Ferenc Nagy, 75, the last non-Communist prime minister of Hungary, died Tuesday at Fairfax Hospital after a heart attack. He had lived in exile in Herndon since 1948.

Mr. Nagy was a leader of the democratic coalition Smallholders' Party in postwar Soviet-occupied Hungary. In 1946, his party won Hungary's only free postwar election with 57 percent of the vote.

The Communists, who had received only 17 percent of the vote, soon began purging anti-Communist members of the Smallholders Party. Mr. Nagy managed to survive until 1947, when the Russians presented charges to the Hungarians government led by President Zoltan Tildy involving Mr. Nagy in an alleged plot to overthrow the government.

On May 30, 1947, while Mr. Nagy was vacationing in Switzerland, the Hungarian Communist Party, backed by the Red Army, seized control of the government in a coup d'etat that resulted in the complete Communist state of Hungary.

Mr. Nagy was forced to resign in exchange for the life of his 4-year-old son, Laszlo, who had been left behind in Hungary and was being held hostage by the Communists. Mr. Nagy had been prime minister for 16 months.

He was replaced by Lajos Dinnyes, a pro-Communist member of his own coalition party who had served him as war minister.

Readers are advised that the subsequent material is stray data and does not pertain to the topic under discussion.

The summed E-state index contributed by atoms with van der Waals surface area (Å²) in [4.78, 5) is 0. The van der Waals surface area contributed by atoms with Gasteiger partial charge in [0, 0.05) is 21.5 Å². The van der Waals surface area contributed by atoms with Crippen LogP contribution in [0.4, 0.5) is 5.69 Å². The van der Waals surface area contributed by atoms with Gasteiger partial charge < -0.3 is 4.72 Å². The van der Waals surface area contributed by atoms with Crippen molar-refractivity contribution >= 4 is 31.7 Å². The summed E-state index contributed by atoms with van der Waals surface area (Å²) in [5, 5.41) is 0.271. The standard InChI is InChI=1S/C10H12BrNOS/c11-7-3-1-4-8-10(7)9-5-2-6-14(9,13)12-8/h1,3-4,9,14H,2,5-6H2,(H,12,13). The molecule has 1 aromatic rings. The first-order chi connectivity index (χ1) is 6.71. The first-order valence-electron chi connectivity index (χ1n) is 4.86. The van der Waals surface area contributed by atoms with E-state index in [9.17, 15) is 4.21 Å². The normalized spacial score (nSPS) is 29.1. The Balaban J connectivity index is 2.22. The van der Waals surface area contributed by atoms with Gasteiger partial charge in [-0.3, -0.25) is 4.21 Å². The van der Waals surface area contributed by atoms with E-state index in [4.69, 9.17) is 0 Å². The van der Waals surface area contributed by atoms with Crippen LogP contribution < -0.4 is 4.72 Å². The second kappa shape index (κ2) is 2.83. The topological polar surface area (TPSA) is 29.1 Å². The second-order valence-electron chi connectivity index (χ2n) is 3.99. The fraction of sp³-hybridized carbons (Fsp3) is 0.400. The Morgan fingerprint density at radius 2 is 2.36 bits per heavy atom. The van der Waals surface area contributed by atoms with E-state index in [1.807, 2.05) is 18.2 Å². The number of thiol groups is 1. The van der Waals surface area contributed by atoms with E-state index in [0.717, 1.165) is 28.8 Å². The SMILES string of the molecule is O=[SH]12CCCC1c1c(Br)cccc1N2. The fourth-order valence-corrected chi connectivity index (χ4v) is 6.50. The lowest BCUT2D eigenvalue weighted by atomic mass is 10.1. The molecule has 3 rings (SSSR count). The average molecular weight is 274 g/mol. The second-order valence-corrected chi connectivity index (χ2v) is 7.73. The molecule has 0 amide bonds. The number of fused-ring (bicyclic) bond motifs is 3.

Shortly after coming to this country, Mr. Nagy said in interviews that he had tried to cooperate with Soviet occupation forces only to find the Communists were looking not for cooperation but for power.

Mr. Nagy was born in Bisse, in Southern Hungary, on a 10-acre farm his family had worked for 300 years. Self-educated he worked on the farm until 1932, when he became national secretary of the Smallholders' Party. The Party drew its support from the peasant population, which made up more than half of Hungary's population.

In 1944, he was arrested by the German Gestapo and imprisoned. He later escaped and worked in the underground until the end of the war. Before being elected prime minister he served as minister of reconstruction.

Mr. Nagy and his family came to the United States from Switzerland on June 14, 1947, and moved to Herndon the following year. His son, Laszlo, had been freed to join him in Switzerland.

He bough a 12-room house and a 130-acre dairy farm in Herndon from his earnings as a writer and lecturerafter coming to this county. He worked part-time as a farmer for a time and became active in Hungarian exile groups. He seved as president and chairman of the Assembly of Captive European Nations.

During the 1956 Hungarian revolt, mr. Nagy remained uninvolved because, he said, he did not want to justify accusations that the revolution was started from the outside the country.

Mr. Nagy contributed political pieces to American newspapers and magazines and frequently lectured at colleges around country.He was the author of "The Struggle Behind the Iron Curtain," published by Macmillan in 1948. He retired from the lecture circuit about six years ago.

Survivors include his wife, Julianna, of the home; three daughters, Sophie, and Susan, both of Oakton, Va., and Julianna Pishsky, of Annandale; two sons, Ferenc Jr., of Bedford, Mass., and Laszlo, of Nashua, N.H., and seven grandchildren. CAPTION: Picture, FERENC NAGY